Adam Curtis (b. 1955 | English) isn’t a writer of books per se, but I place him in this category because I see his documentaries to be highly insightful and well worth learning from (incidentally, he describes himself as a historian). His pet theme can be summarised as: power and how it works in society. So, broadly speaking, his documentaries — that are noted for their music and pastiche of archive footage, focus on sociology, psychology, philosophy and political history.
Bidoonism’s six-bit Adam Curtis collection:
#1 — 2002
The Century of the Self
The Century of the Self is a four-part 2002 documentary series, produced for the BBC. In it, Curtis considers the rise of psychoanalysis as a powerful mean of persuasion for both governments and multinational corporations. In particular, it focuses on the work of (the psychoanalyst) Sigmund Freud and the PR consultant Edward Bernays. In the opening episode the following contention is made, “those in power [now use] Freud’s theories to try and control the dangerous crowd in an age of mass democracy.” View the episodes here:
#2 — 2004
The Power of Nightmares
The Power of Nightmares: The Rise of the Politics of Fear was produced as a BBC television documentary series. With the aid of lots of archive footage, Curtis explores the origins of contemporary Islamic fundamentalism. He draws parallels between it and Neo-conservatism in America and then considers the impact of both. It consists of three parts:
#3 — 2007
The Trap: What Happened to Our Dream of Freedom was produced as a BBC television documentary series consisting of three 60-minute programmes which explore the modern concept and definition of freedom, specifically, “how a simplistic model of human beings as self-seeking, almost robotic, creatures led to today’s idea of freedom.” In this series, Curtis examines the rise of game theory during the Cold War and the way in which its mathematical models of human behaviour filtered into economic thought. He muses that Prozac — Happy Pills — are being used to normalise behaviour and make us behave more predictably… more like machines. He also looks at the concepts of positive and negative liberty — that were introduced in the 1950s by Isaiah Berlin — explaining how negative liberty might be defined as freedom from coercion, and positive liberty as the opportunity to strive to fulfill one’s potential. It consists of three parts:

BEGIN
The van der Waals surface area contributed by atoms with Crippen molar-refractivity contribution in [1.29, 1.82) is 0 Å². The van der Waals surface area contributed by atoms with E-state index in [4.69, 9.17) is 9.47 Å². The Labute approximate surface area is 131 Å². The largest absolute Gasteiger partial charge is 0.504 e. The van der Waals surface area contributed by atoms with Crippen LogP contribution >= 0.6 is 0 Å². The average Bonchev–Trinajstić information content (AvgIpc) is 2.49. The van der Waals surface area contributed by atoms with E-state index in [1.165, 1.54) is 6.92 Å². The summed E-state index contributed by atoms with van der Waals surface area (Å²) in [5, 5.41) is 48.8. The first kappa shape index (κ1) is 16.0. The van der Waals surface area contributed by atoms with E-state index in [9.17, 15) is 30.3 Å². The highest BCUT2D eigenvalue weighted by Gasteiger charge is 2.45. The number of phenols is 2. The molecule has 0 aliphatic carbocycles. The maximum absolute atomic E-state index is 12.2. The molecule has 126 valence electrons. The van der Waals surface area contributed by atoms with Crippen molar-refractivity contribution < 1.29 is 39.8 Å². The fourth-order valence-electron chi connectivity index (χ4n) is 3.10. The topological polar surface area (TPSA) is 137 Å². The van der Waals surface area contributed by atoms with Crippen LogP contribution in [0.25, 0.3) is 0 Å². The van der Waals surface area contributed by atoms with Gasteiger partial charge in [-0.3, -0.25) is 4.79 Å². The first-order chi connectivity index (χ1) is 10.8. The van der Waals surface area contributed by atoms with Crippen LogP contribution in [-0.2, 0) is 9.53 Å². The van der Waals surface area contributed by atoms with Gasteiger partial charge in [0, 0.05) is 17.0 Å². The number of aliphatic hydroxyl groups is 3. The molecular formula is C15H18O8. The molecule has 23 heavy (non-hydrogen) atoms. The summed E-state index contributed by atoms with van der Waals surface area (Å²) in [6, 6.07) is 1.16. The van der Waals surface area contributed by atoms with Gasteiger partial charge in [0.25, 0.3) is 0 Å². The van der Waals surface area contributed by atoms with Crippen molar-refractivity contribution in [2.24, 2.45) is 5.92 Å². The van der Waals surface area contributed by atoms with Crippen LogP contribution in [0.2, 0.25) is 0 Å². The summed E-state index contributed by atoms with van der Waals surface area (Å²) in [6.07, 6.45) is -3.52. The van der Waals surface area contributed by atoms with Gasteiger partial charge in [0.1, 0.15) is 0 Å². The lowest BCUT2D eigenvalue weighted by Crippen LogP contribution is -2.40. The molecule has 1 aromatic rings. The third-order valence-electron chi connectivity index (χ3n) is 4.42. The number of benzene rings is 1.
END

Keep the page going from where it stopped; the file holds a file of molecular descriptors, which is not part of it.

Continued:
#4 — 2011
All Watched Over by Machines of Loving Grace
All Watched Over by Machines of Loving Grace was was produced as a BBC documentary. In the three-part series, Curtis argues that computers have failed to liberate humanity, and instead have “distorted and simplified our view of the world around us.”
#5 — 2015
Bitter Lake was produced as a BBC documentary. It argues that Western politicians have manufactured a simplified story about militant Islam into a good vs. evil argument, informed by and a reaction to Western society’s increasing chaos and disorder, which they neither grasp nor understand.
#6 — 2016
HyperNormalisation was produced as a BBC documentary. It argues that governments, financiers, and technological utopians have, since the 1970s, given up on the complex “real world” and built a simpler “fake world” run by corporations and kept stable by politicians. It describes how — amongst others — technocrats and “Faustian internet entrepreneurs” have conspired to create an unreal world; one whose familiar and often comforting details blind us to its total inauthenticity.